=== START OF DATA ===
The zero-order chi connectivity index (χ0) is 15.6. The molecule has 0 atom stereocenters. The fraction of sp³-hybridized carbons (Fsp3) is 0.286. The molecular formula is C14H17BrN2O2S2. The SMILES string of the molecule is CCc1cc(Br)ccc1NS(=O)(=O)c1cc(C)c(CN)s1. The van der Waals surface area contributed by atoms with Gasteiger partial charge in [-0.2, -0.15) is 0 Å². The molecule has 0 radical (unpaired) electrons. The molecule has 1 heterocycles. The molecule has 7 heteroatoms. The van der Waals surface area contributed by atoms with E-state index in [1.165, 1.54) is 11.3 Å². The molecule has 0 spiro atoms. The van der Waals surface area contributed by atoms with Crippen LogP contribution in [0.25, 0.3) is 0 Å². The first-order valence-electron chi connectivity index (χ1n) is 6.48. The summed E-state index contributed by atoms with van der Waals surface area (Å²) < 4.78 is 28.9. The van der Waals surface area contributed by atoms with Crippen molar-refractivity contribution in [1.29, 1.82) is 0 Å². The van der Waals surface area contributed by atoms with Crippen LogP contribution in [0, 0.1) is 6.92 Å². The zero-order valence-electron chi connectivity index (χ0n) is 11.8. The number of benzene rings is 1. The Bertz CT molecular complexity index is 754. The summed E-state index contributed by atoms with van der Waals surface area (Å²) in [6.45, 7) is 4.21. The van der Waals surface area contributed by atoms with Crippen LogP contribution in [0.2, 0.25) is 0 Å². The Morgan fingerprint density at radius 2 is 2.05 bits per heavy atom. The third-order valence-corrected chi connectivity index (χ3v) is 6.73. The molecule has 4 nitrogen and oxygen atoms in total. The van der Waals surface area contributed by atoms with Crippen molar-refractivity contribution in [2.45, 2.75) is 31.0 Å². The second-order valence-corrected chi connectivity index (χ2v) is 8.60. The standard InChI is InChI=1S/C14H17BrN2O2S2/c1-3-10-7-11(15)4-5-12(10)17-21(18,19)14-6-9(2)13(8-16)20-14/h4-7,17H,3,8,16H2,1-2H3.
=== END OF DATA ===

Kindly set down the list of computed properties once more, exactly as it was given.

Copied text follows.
The zero-order chi connectivity index (χ0) is 15.6. The molecule has 0 atom stereocenters. The fraction of sp³-hybridized carbons (Fsp3) is 0.286. The molecular formula is C14H17BrN2O2S2. The SMILES string of the molecule is CCc1cc(Br)ccc1NS(=O)(=O)c1cc(C)c(CN)s1. The van der Waals surface area contributed by atoms with Gasteiger partial charge in [-0.2, -0.15) is 0 Å². The molecule has 0 radical (unpaired) electrons. The molecule has 1 heterocycles. The molecule has 7 heteroatoms. The van der Waals surface area contributed by atoms with E-state index in [1.165, 1.54) is 11.3 Å². The molecule has 0 spiro atoms. The van der Waals surface area contributed by atoms with Crippen LogP contribution in [0.25, 0.3) is 0 Å². The first-order valence-electron chi connectivity index (χ1n) is 6.48. The summed E-state index contributed by atoms with van der Waals surface area (Å²) < 4.78 is 28.9. The van der Waals surface area contributed by atoms with Crippen molar-refractivity contribution in [1.29, 1.82) is 0 Å². The van der Waals surface area contributed by atoms with Crippen LogP contribution in [0, 0.1) is 6.92 Å². The zero-order valence-electron chi connectivity index (χ0n) is 11.8. The number of benzene rings is 1. The Bertz CT molecular complexity index is 754. The summed E-state index contributed by atoms with van der Waals surface area (Å²) in [6.45, 7) is 4.21. The van der Waals surface area contributed by atoms with Crippen LogP contribution in [0.2, 0.25) is 0 Å². The Morgan fingerprint density at radius 2 is 2.05 bits per heavy atom. The third-order valence-corrected chi connectivity index (χ3v) is 6.73. The molecule has 4 nitrogen and oxygen atoms in total. The van der Waals surface area contributed by atoms with Crippen molar-refractivity contribution in [2.45, 2.75) is 31.0 Å². The second-order valence-corrected chi connectivity index (χ2v) is 8.60. The standard InChI is InChI=1S/C14H17BrN2O2S2/c1-3-10-7-11(15)4-5-12(10)17-21(18,19)14-6-9(2)13(8-16)20-14/h4-7,17H,3,8,16H2,1-2H3.